Karenia brevis algal bloom off the coast of Florida in 2005. Photo courtesy of FWC Fish and Wildlife Research Institute.

It ultimately found that regional trends were easier to detect, with HABs found to be increasing in some parts of the world, such as Central and South America, while decreasing in places like Australia and New Zealand and remaining the same in regions such as Europe and Southeast Asia. The variances between these regional trends are most likely driven by the differences in algal species involved in HABs and their impacts on varying types of coastal ecosystems, the paper suggests.

“When you deal with coastal environments, [there are] so many types [of algae] and species that are from so many different groups, deeply different from one another, and also [different] impacts that vary from toxicity to discolorations,” co-author Adriana Zingone of Stazione Zoologica Anton Dohrn in Naples, Italy, told Mongabay. “This is the reason why we’re not so surprised [by our findings]. It’s impossible to see this as a single event or a single phenomenon. It’s a complexity.”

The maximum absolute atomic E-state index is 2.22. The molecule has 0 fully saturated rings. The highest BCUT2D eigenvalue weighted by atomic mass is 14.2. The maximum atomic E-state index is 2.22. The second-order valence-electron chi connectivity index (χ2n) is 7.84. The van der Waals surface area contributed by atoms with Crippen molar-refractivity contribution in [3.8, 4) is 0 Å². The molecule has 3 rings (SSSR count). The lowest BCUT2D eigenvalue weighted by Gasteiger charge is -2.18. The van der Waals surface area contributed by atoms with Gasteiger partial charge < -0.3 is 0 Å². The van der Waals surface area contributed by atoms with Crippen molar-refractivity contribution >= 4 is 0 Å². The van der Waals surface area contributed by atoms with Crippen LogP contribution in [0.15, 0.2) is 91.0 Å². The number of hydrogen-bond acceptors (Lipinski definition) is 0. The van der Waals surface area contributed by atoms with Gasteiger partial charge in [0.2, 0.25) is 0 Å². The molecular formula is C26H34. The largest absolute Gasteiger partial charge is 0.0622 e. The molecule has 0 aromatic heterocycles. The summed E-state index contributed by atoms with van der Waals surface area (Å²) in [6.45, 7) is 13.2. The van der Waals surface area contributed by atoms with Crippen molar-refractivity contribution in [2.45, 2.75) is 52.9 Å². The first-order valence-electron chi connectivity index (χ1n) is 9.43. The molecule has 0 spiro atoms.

Another key finding of the study is that increased monitoring efforts related to the burgeoning aquaculture industry have generated a “perceived increase in harmful algae events.” However, Zingone says this study does not necessarily suggest that aquaculture is causing an increase in HABs.

According to the study, aquaculture production increased 16-fold during the study period, expanding from a global total of 11.35 million tons in 1985 to 178.5 million tons in 2018.

Enevoldsen says that the study illustrates how large data sets can help improve understanding of a complex issue like HABs, and that he hopes it will encourage more countries to share their data so that scientists can increase their knowledge of this issue.

“If we have better data sets … it is possible to warn better, to forecast better, to protect resources, economies and health,” he said.

Enevoldsen says that the study also shows that HABs are not always triggered by climate change and other human pressures, but can simply be naturally occurring events.

“Not everything in the world … is due to overexploitation and climate change,” he said. “Some [HABs] are more related to the fact that we are everywhere … and then we encounter what has always been there as a part of a natural ecosystem.”


Hallegraeff, G. M., Anderson, D. M., Belin, C., Bottein, M. D., Bresnan, E., Chinain, M., … Zingone, A. (2021). Perceived global increase in algal blooms is attributable to intensified monitoring and emerging bloom impacts. Communications Earth & Environment, 2(1). doi:10.1038/s43247-021-00178-8

Banner image caption: A red tide in Iwaki Island in Japan. Image by melvi / Wikimedia Commons (CC BY-SA 4.0).

Elizabeth Claire Alberts is a staff writer for Mongabay. Follow her on Twitter @ECAlberts.